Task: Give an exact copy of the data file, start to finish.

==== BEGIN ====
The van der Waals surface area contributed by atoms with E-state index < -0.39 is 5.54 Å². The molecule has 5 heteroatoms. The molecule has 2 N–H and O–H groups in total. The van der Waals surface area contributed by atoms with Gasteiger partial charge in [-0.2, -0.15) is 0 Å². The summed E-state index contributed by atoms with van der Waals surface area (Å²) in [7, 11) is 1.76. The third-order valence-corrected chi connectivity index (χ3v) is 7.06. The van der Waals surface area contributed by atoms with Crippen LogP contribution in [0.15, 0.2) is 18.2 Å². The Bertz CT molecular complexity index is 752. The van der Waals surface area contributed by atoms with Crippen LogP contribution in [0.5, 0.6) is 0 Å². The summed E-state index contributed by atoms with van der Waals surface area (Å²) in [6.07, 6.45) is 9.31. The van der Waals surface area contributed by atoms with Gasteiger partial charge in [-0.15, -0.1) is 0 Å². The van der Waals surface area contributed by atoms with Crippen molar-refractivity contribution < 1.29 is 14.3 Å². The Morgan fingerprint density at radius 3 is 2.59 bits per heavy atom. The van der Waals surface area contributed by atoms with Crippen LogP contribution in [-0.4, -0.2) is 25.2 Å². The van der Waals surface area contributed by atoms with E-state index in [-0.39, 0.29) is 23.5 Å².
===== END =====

The van der Waals surface area contributed by atoms with E-state index < -0.39 is 5.54 Å². The molecule has 5 heteroatoms. The molecule has 2 N–H and O–H groups in total. The van der Waals surface area contributed by atoms with Gasteiger partial charge in [-0.2, -0.15) is 0 Å². The summed E-state index contributed by atoms with van der Waals surface area (Å²) in [7, 11) is 1.76. The third-order valence-corrected chi connectivity index (χ3v) is 7.06. The van der Waals surface area contributed by atoms with Crippen LogP contribution in [0.15, 0.2) is 18.2 Å². The Bertz CT molecular complexity index is 752. The van der Waals surface area contributed by atoms with Crippen LogP contribution in [0.5, 0.6) is 0 Å². The summed E-state index contributed by atoms with van der Waals surface area (Å²) in [6.07, 6.45) is 9.31. The van der Waals surface area contributed by atoms with Gasteiger partial charge in [-0.15, -0.1) is 0 Å². The van der Waals surface area contributed by atoms with Crippen molar-refractivity contribution < 1.29 is 14.3 Å². The Morgan fingerprint density at radius 3 is 2.59 bits per heavy atom. The van der Waals surface area contributed by atoms with Crippen LogP contribution in [-0.4, -0.2) is 25.2 Å². The van der Waals surface area contributed by atoms with E-state index in [-0.39, 0.29) is 23.5 Å².